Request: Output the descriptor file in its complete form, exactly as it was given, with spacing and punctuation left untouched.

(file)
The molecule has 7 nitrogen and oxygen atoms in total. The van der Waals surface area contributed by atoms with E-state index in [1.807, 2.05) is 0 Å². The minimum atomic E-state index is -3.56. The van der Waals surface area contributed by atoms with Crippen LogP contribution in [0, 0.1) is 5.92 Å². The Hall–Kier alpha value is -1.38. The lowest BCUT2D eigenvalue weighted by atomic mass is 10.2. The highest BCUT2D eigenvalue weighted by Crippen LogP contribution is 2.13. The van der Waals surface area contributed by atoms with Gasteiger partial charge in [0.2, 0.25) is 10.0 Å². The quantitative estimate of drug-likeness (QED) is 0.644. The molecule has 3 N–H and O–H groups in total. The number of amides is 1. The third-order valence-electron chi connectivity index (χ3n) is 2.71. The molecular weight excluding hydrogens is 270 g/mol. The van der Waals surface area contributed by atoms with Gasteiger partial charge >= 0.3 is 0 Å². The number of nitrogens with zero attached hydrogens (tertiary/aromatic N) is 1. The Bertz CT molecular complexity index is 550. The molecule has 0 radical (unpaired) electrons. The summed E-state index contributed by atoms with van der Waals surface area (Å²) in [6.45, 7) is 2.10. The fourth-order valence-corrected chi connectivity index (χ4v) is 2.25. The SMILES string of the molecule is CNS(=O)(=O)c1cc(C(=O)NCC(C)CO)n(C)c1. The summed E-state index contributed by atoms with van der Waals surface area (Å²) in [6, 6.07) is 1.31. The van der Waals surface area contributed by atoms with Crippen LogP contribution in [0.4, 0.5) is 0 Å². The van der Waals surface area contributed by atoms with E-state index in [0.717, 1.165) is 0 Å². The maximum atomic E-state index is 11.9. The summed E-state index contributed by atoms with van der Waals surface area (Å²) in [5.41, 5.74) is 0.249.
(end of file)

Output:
The molecule has 7 nitrogen and oxygen atoms in total. The van der Waals surface area contributed by atoms with E-state index in [1.807, 2.05) is 0 Å². The minimum atomic E-state index is -3.56. The van der Waals surface area contributed by atoms with Crippen LogP contribution in [0, 0.1) is 5.92 Å². The Hall–Kier alpha value is -1.38. The lowest BCUT2D eigenvalue weighted by atomic mass is 10.2. The highest BCUT2D eigenvalue weighted by Crippen LogP contribution is 2.13. The van der Waals surface area contributed by atoms with Gasteiger partial charge in [0.2, 0.25) is 10.0 Å². The quantitative estimate of drug-likeness (QED) is 0.644. The molecule has 3 N–H and O–H groups in total. The number of amides is 1. The third-order valence-electron chi connectivity index (χ3n) is 2.71. The molecular weight excluding hydrogens is 270 g/mol. The van der Waals surface area contributed by atoms with Gasteiger partial charge >= 0.3 is 0 Å². The number of nitrogens with zero attached hydrogens (tertiary/aromatic N) is 1. The Bertz CT molecular complexity index is 550. The molecule has 0 radical (unpaired) electrons. The summed E-state index contributed by atoms with van der Waals surface area (Å²) in [6.45, 7) is 2.10. The fourth-order valence-corrected chi connectivity index (χ4v) is 2.25. The SMILES string of the molecule is CNS(=O)(=O)c1cc(C(=O)NCC(C)CO)n(C)c1. The summed E-state index contributed by atoms with van der Waals surface area (Å²) in [6, 6.07) is 1.31. The van der Waals surface area contributed by atoms with Crippen LogP contribution in [0.4, 0.5) is 0 Å². The van der Waals surface area contributed by atoms with E-state index in [0.717, 1.165) is 0 Å². The maximum atomic E-state index is 11.9. The summed E-state index contributed by atoms with van der Waals surface area (Å²) in [5.41, 5.74) is 0.249.